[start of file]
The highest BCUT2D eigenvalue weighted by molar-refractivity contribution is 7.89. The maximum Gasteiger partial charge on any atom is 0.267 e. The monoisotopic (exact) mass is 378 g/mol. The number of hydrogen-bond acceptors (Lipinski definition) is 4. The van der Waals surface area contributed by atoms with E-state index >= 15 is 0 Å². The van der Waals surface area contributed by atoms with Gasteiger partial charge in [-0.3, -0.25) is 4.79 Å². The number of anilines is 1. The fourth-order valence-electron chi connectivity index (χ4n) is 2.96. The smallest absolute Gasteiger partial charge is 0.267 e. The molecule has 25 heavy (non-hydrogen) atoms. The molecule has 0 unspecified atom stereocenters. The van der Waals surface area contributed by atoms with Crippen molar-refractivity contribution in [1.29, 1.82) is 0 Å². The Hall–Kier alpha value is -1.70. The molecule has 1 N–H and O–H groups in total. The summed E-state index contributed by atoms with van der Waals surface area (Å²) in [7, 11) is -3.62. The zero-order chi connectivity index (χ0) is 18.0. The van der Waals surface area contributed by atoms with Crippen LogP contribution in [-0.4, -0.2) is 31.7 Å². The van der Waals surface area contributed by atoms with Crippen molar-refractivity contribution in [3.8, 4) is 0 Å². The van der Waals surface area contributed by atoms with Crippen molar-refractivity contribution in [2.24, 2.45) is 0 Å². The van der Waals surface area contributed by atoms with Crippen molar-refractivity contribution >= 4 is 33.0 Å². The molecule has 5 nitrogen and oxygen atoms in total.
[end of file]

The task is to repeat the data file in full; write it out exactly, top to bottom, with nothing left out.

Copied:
The highest BCUT2D eigenvalue weighted by molar-refractivity contribution is 7.89. The maximum Gasteiger partial charge on any atom is 0.267 e. The monoisotopic (exact) mass is 378 g/mol. The number of hydrogen-bond acceptors (Lipinski definition) is 4. The van der Waals surface area contributed by atoms with E-state index >= 15 is 0 Å². The van der Waals surface area contributed by atoms with Gasteiger partial charge in [-0.3, -0.25) is 4.79 Å². The number of anilines is 1. The fourth-order valence-electron chi connectivity index (χ4n) is 2.96. The smallest absolute Gasteiger partial charge is 0.267 e. The molecule has 25 heavy (non-hydrogen) atoms. The molecule has 0 unspecified atom stereocenters. The van der Waals surface area contributed by atoms with Crippen molar-refractivity contribution in [1.29, 1.82) is 0 Å². The Hall–Kier alpha value is -1.70. The molecule has 1 N–H and O–H groups in total. The summed E-state index contributed by atoms with van der Waals surface area (Å²) in [7, 11) is -3.62. The zero-order chi connectivity index (χ0) is 18.0. The van der Waals surface area contributed by atoms with Crippen LogP contribution in [-0.4, -0.2) is 31.7 Å². The van der Waals surface area contributed by atoms with Crippen molar-refractivity contribution in [3.8, 4) is 0 Å². The van der Waals surface area contributed by atoms with Crippen molar-refractivity contribution in [2.24, 2.45) is 0 Å². The van der Waals surface area contributed by atoms with Crippen molar-refractivity contribution >= 4 is 33.0 Å². The molecule has 5 nitrogen and oxygen atoms in total.